Oct 01, 11
Read from August 13 to September 26, 2011
By now, any reader of the Baroque Cycle knows what they are in store for, and is going to read the third volume regardless of any review, but herein I shall make a few points...
This book starts out slow. I mean slooooow. The last that we saw Daniel Waterhouse in the 18th Century, it was in Quicksilver's back-and-forth storytelling between the 1600s (young Daniel) and 1700s (older Daniel) when he was visited by one Enoch Root, made his way onto the Minerva, and manoeuvered around Cape Cod to get away from attacking pirates on some errand that we did not understand, having not read about his backstory (or future-story, in the earlier timeline). Now we find Daniel on a carriage-ride across England.
I think that Stephenson did this on purpose, to drag out how things felt for Daniel: slow. The book starts at least a decade after The Confusion. The reader understands that things have happened in the meantime, but it has been slow, not at the ragged edge like the events described in the previous volumes. This picks up, nearly exponentially, as the game is set for Daniel's investigations and maneuvers wtih Newton and Liebniz, with Eliza's machinations and intrigue, and with Jack's schemes and plots. Let's just say, the page turning got better and better.
I noted that, at the end of The Confusion, the book pulled a viscerally emotion reaction out of me. The same is said here, the frantic pace of the the attack on The Tower, and the events pushing through the end of the volume were written so well, so deeply, and paced so perfectly as to really draw the reader into be involved and really vested- not just intellectually, but emotionally.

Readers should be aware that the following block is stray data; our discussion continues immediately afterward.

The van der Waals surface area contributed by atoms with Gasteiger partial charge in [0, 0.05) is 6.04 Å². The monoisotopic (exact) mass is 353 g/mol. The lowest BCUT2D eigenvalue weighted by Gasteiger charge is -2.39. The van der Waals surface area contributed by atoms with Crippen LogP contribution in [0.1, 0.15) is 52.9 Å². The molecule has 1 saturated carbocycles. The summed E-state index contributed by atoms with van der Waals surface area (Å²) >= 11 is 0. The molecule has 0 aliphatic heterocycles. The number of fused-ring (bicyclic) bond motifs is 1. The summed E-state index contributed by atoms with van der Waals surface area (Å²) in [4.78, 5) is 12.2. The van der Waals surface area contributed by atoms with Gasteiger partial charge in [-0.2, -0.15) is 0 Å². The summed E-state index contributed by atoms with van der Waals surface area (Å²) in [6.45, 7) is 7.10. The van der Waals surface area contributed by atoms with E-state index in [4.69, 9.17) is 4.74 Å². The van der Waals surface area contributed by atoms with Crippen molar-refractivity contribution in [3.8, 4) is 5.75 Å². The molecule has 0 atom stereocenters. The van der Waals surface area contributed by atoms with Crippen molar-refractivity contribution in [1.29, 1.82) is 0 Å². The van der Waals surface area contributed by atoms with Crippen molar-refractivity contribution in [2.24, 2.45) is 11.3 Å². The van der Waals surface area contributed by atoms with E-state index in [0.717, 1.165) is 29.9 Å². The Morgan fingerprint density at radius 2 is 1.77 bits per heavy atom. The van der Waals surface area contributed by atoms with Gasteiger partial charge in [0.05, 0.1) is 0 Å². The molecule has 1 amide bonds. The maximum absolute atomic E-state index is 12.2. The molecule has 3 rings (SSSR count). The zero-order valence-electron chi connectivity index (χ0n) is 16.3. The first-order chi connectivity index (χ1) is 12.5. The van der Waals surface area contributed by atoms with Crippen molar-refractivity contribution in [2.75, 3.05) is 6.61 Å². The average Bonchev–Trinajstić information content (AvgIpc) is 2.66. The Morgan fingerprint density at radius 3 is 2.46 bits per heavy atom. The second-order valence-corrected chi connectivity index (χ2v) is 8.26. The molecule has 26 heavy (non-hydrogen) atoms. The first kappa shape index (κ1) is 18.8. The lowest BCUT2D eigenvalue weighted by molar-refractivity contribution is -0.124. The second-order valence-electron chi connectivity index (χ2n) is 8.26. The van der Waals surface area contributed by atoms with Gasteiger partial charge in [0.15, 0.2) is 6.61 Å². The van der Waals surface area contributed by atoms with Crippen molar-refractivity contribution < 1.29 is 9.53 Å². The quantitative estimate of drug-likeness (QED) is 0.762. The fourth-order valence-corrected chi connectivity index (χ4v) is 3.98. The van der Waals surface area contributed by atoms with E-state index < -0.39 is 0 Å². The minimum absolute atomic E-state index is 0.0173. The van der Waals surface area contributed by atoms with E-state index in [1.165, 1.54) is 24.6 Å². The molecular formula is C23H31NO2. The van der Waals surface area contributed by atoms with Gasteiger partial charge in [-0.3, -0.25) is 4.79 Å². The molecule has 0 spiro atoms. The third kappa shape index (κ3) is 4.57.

Stephenson is a master. Throughout the three volumes he spins out many different lines and plots that all (all!) seem to get wrapped up in specific ways, and all well done. Some lines were so intricate that I thought that they were the crux of the entire Cycle, but were resolved handedly well before the terminus. The actual fulcrum of the Cycle is much grander than anyone plot line, even though we find grand resolution at the end, it's the broad scope and many ideas presented in.
It's hard to describe the entire Baroque Cycle's depth, scope, and grandeur, and how The System of the World encapsulates it so decidedly. There is no easy way to browse the books or try-it-out. One has to summarily decide to read the entirety, no easy feat, but the reader is well, well rewarded for the effort.